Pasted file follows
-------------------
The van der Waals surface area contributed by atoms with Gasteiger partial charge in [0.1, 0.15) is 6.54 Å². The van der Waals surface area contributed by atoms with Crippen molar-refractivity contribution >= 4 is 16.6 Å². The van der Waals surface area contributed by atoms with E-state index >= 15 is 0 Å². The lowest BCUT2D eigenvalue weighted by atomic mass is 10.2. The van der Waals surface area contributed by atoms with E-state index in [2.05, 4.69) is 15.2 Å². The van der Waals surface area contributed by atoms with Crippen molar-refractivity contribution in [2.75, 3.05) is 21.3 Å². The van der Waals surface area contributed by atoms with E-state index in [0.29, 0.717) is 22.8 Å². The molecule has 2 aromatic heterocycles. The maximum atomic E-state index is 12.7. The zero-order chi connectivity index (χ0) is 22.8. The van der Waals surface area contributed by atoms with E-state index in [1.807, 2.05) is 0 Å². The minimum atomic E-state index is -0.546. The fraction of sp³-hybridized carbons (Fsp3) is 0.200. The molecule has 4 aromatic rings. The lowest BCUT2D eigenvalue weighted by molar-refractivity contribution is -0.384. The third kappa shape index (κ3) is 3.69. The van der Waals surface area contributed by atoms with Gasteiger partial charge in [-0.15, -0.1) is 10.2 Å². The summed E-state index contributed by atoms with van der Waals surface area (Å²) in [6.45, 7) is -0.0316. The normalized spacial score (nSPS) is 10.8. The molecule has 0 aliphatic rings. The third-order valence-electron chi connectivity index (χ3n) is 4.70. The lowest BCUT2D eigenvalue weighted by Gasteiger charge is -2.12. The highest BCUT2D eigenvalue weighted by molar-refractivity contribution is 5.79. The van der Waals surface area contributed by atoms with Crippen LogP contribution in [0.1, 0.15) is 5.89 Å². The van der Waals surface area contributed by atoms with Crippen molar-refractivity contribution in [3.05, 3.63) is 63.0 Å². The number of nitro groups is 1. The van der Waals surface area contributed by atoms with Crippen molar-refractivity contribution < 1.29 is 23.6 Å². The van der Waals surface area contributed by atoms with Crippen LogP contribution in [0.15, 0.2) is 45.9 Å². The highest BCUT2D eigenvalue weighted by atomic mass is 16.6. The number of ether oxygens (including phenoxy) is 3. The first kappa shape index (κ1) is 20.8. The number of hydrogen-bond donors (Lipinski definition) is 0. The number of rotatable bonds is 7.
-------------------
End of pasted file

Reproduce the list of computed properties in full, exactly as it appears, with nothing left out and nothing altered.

The van der Waals surface area contributed by atoms with Gasteiger partial charge in [0.1, 0.15) is 6.54 Å². The van der Waals surface area contributed by atoms with Crippen molar-refractivity contribution >= 4 is 16.6 Å². The van der Waals surface area contributed by atoms with E-state index >= 15 is 0 Å². The lowest BCUT2D eigenvalue weighted by atomic mass is 10.2. The van der Waals surface area contributed by atoms with E-state index in [2.05, 4.69) is 15.2 Å². The van der Waals surface area contributed by atoms with Crippen molar-refractivity contribution in [2.75, 3.05) is 21.3 Å². The van der Waals surface area contributed by atoms with E-state index in [0.29, 0.717) is 22.8 Å². The molecule has 2 aromatic heterocycles. The maximum atomic E-state index is 12.7. The zero-order chi connectivity index (χ0) is 22.8. The van der Waals surface area contributed by atoms with E-state index in [1.807, 2.05) is 0 Å². The minimum atomic E-state index is -0.546. The fraction of sp³-hybridized carbons (Fsp3) is 0.200. The molecule has 4 aromatic rings. The lowest BCUT2D eigenvalue weighted by molar-refractivity contribution is -0.384. The third kappa shape index (κ3) is 3.69. The van der Waals surface area contributed by atoms with Gasteiger partial charge in [-0.15, -0.1) is 10.2 Å². The summed E-state index contributed by atoms with van der Waals surface area (Å²) in [6.45, 7) is -0.0316. The normalized spacial score (nSPS) is 10.8. The molecule has 0 aliphatic rings. The third-order valence-electron chi connectivity index (χ3n) is 4.70. The lowest BCUT2D eigenvalue weighted by Gasteiger charge is -2.12. The highest BCUT2D eigenvalue weighted by molar-refractivity contribution is 5.79. The van der Waals surface area contributed by atoms with Crippen LogP contribution in [0.1, 0.15) is 5.89 Å². The van der Waals surface area contributed by atoms with Crippen molar-refractivity contribution in [3.05, 3.63) is 63.0 Å². The number of nitro groups is 1. The van der Waals surface area contributed by atoms with Crippen molar-refractivity contribution < 1.29 is 23.6 Å². The van der Waals surface area contributed by atoms with Crippen LogP contribution in [0.15, 0.2) is 45.9 Å². The highest BCUT2D eigenvalue weighted by atomic mass is 16.6. The number of ether oxygens (including phenoxy) is 3. The first kappa shape index (κ1) is 20.8. The number of hydrogen-bond donors (Lipinski definition) is 0. The number of rotatable bonds is 7.